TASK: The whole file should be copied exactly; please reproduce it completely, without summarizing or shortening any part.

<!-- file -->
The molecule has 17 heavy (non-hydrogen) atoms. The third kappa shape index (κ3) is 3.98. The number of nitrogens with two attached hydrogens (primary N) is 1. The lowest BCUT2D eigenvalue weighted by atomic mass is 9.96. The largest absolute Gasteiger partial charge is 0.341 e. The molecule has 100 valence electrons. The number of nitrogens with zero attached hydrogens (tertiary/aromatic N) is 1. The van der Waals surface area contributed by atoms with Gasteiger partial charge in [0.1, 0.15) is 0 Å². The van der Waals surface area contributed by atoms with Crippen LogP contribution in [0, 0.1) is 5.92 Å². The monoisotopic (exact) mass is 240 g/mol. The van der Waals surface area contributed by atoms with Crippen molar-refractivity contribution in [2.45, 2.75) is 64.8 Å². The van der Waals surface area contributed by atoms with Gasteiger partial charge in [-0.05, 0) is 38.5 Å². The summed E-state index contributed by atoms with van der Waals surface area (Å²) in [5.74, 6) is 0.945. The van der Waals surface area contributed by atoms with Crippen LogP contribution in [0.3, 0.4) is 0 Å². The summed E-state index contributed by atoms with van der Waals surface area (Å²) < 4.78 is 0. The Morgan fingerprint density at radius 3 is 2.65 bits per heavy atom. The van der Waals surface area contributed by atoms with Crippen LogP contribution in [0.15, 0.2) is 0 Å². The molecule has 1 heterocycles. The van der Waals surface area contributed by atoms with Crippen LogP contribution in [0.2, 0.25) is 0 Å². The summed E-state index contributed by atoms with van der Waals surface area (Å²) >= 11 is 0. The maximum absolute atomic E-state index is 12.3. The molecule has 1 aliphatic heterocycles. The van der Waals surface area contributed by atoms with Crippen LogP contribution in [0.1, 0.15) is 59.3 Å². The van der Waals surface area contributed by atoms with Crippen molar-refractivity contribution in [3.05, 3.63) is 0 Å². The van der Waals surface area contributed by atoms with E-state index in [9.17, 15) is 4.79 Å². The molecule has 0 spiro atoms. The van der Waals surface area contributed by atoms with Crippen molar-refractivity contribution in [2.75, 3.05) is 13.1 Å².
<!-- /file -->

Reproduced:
The molecule has 17 heavy (non-hydrogen) atoms. The third kappa shape index (κ3) is 3.98. The number of nitrogens with two attached hydrogens (primary N) is 1. The lowest BCUT2D eigenvalue weighted by atomic mass is 9.96. The largest absolute Gasteiger partial charge is 0.341 e. The molecule has 100 valence electrons. The number of nitrogens with zero attached hydrogens (tertiary/aromatic N) is 1. The van der Waals surface area contributed by atoms with Gasteiger partial charge in [0.1, 0.15) is 0 Å². The van der Waals surface area contributed by atoms with Crippen LogP contribution in [0, 0.1) is 5.92 Å². The monoisotopic (exact) mass is 240 g/mol. The van der Waals surface area contributed by atoms with Crippen molar-refractivity contribution in [2.45, 2.75) is 64.8 Å². The van der Waals surface area contributed by atoms with Gasteiger partial charge in [-0.05, 0) is 38.5 Å². The summed E-state index contributed by atoms with van der Waals surface area (Å²) in [5.74, 6) is 0.945. The van der Waals surface area contributed by atoms with Crippen LogP contribution in [0.3, 0.4) is 0 Å². The summed E-state index contributed by atoms with van der Waals surface area (Å²) < 4.78 is 0. The Morgan fingerprint density at radius 3 is 2.65 bits per heavy atom. The van der Waals surface area contributed by atoms with Crippen LogP contribution in [0.15, 0.2) is 0 Å². The molecule has 1 heterocycles. The van der Waals surface area contributed by atoms with Crippen LogP contribution in [0.2, 0.25) is 0 Å². The summed E-state index contributed by atoms with van der Waals surface area (Å²) >= 11 is 0. The maximum absolute atomic E-state index is 12.3. The molecule has 1 aliphatic heterocycles. The van der Waals surface area contributed by atoms with Crippen LogP contribution in [0.1, 0.15) is 59.3 Å². The van der Waals surface area contributed by atoms with Crippen molar-refractivity contribution in [3.05, 3.63) is 0 Å². The van der Waals surface area contributed by atoms with E-state index in [9.17, 15) is 4.79 Å². The molecule has 0 spiro atoms. The van der Waals surface area contributed by atoms with Crippen molar-refractivity contribution in [2.75, 3.05) is 13.1 Å².